Polite laughter. Mrs Weaver looked satisfied, even vindicated, perhaps assuming that the Labor Party had just acknowledged that the aliens existed.

  ‘What about the communist menace?’ Matilda jerked her head towards the speaker. Old Gyllson, from the Country Party MP’s office. She might have known.

  ‘What communist menace?’ asked Nicholas politely.

  Good answer, thought Matilda.

  ‘The one that is sweeping down from China through Vietnam and Malaya.’

  ‘I believe you mean Malaysia. The world has changed a little during the past twenty-three years of Coalition mismanagement, sir. Perhaps it is time to bring yourselves up to date with world affairs. But if Australia is ever threatened, you have my word I will fight to defend it,’ a slightly humorous glance to the trouser legs that all there must know hid his artificial legs, ‘with all that is left of me. You have a question, m
adam?’

  The right note, thought Matilda, satisfied. He was doing well. Not brilliantly. The old-timers had said her father could hold an audience so strongly they wouldn’t notice if a red dog bit them. But Nicholas was good enough. The right choice.

  Her chin nodded onto the black lace of her dress, in one of the dozes that attacked her lately. She woke to find Michael gently helping her up onto the stage again.

  Felicity now stood hand in hand with Nicholas. A pretty girl, the image of her grandmother, Flinty, brown haired, shy and far too young, much younger than Jed had been at the same age. But the girl smiled nervously as Nicholas’s other hand took Matilda’s.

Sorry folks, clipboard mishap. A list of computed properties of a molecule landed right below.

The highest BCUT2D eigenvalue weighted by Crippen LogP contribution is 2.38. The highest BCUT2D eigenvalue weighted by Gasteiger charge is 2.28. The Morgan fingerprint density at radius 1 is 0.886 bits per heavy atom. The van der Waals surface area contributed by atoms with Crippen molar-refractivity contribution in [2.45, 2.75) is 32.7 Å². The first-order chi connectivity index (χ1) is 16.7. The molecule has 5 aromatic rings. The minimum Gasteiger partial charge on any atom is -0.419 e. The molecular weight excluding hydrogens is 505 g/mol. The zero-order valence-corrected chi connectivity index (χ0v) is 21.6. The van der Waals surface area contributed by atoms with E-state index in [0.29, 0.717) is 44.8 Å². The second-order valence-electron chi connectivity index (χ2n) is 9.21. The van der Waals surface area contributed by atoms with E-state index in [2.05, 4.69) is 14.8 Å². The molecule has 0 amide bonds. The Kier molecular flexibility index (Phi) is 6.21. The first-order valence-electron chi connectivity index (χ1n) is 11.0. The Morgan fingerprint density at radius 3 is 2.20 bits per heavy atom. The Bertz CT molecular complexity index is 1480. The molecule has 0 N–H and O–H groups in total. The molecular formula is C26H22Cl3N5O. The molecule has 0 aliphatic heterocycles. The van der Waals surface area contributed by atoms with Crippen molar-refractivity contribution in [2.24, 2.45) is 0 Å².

The piano began to play. Each voice in the hall rose on exactly the right beat:

  ‘Once a jolly swagman camped by a billabong Under the shade of a coolabah tree . . .’

  So many voices. Her cheeks were cold with tears. She never sang that song. Michael joined them on the stage, half supporting her because she needed it; he was singing, as was Jim below, letting his younger brother, who lived there, represent the family tonight. Jed was singing, Nancy, Scarlett, Moira . . .

  ‘. . . And his ghost may be heard as you pass by that billabong You’ll come a-waltzing Matilda with me.’

  It was done.

  Chapter 13

  Gibber’s Creek Gazette, October 1972

  Save Our Sons, by Jed Kelly

  They are ordinary women. Some wear twinsets and pearls, others pantsuits or slacks. They come from all walks of life, for one cause.

  To save their sons from conscription, to fight another country’s war. To save other women’s sons, because these women have seen their own sons come back, wounded, or ill from breathing in Agent Orange, the herbicide sprayed across South Vietnam to kill the forests — and the paddy fields on which the villagers depend for their rice — that otherwise might shelter the enemy Viet Cong from sight.